Kingdoms of Immacus: Playtesting with Fire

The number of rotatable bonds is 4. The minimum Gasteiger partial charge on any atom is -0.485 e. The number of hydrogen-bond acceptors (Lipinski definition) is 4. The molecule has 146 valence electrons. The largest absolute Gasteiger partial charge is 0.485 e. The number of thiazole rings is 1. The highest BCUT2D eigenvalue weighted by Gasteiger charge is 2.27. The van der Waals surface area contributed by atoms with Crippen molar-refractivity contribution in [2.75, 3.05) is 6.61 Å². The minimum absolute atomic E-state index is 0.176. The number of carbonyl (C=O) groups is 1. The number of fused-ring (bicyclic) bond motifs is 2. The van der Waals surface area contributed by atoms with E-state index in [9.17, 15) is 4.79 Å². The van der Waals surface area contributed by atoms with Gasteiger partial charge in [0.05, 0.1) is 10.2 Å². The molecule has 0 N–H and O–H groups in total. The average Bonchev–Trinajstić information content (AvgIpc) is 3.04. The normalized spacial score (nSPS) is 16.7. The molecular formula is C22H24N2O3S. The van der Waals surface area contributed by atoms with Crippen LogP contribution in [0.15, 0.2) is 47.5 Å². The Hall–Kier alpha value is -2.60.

The Kravix (red) race got a little play testing love the last few weeks and has forced me to reevaluate some of the mechanics in the game. Every time this happens, I am grateful that the play testing sessions are finding little flaws that can be improved upon before release of the game. After the first play test session, there was a building combo that seemed way too overpowered though the opponent was able to push back towards the end. The concern that came out of that combination was not its overpowered nature, but the urge to then have that be the standard strategy played by all players. Basically, it refreshed an exhausted building, and in this case, it was used to crank out minions from the barracks, overrunning the board. I could see players playing multiple copies of these buildings and bringing out tons of units and wiping the board to a point where the game just isn’t fun. So the building in question (Architect’s Study) will be eliminated in its current form. Then the game field got swamped with buildings. Though there is nothing wrong with playing buildings, it made the game field cluttered, so I have decided to eliminate the Keep building in its current form. The Keep increases your building unit cap. So instead of having to build and upgrade and keep track of another building, the building cap will coincide with how many principalities are on the board. This makes sense for theme since the more land you have the more buildings you would expect to have on your territory. So making things simpler is a good thing. Thirdly, the game is almost completely managed with buildings alone until about turn 8 or 9. This is bad in the sense that now your hand and deck become more or less irrelevant. This is also hurt by the fact that players have the choice each turn by either playing a principality or drawing a card, and choosing resource over a new card always seemed like the better choice. These two together cripple deck usage and players are only drawing maybe three cards before the game is finalized. What the hell is the point of a deck then? So I tackled this on a few fronts. First, the choice of choosing either/or for drawing cards and playing principalities is done. Every turn you will play a principality until you hit the cap. Secondly, you draw cards at the end of the turn up to your hand limit. This will allow deck cycling a little more and should speed up the game as players have time to look at their new cards during their opponent’s turn. Lastly, the power curve feels like it needs to be adjusted upwards. Pulling a 1/1 from the deck should be better than playing a 1/1 from the barracks – and it is, but without being battle ready, that benefit seems a little lost in the shuffle, so perhaps a readjustment is in order. It concerns me to increase it too much, and even a .5 increase of the power curve has some nasty exponential growth come the high end. I’ll have to make the power curve perhaps flatten out with the max tribute costs etc. That is something that is a little more tweak-involved. So then a second play test session happened the next week with the new tweaks minus the power curve adjustment… The lack of Keeps made things more manageable and freed up resources for players to do other things. The drawing card mechanism worked well and players actually played more cards and drew from their deck. The building cap managed through principalities on the board also felt more natural. The only drawback is it sets a hard building cap at 5 and I’m not sure if I want players to be able to go above that, we’ll see with future play tests. All in all the game felt more coherent and flowed better. Also the game was more balanced ending at 14 to 15 with a one turn away from victory for the losing player, that’s what I call a damn good mirror match. Now there is still some juggling with the leveling up all the things, but I’m hoping once my tokens come in, it will make for a more clear understanding for what is leveled up on the board etc. Well that completes the first set of mono color mirror match play test sessions. The next set will be different race matches with all the new changes that have been implemented with this cycle. Ready for round 2.


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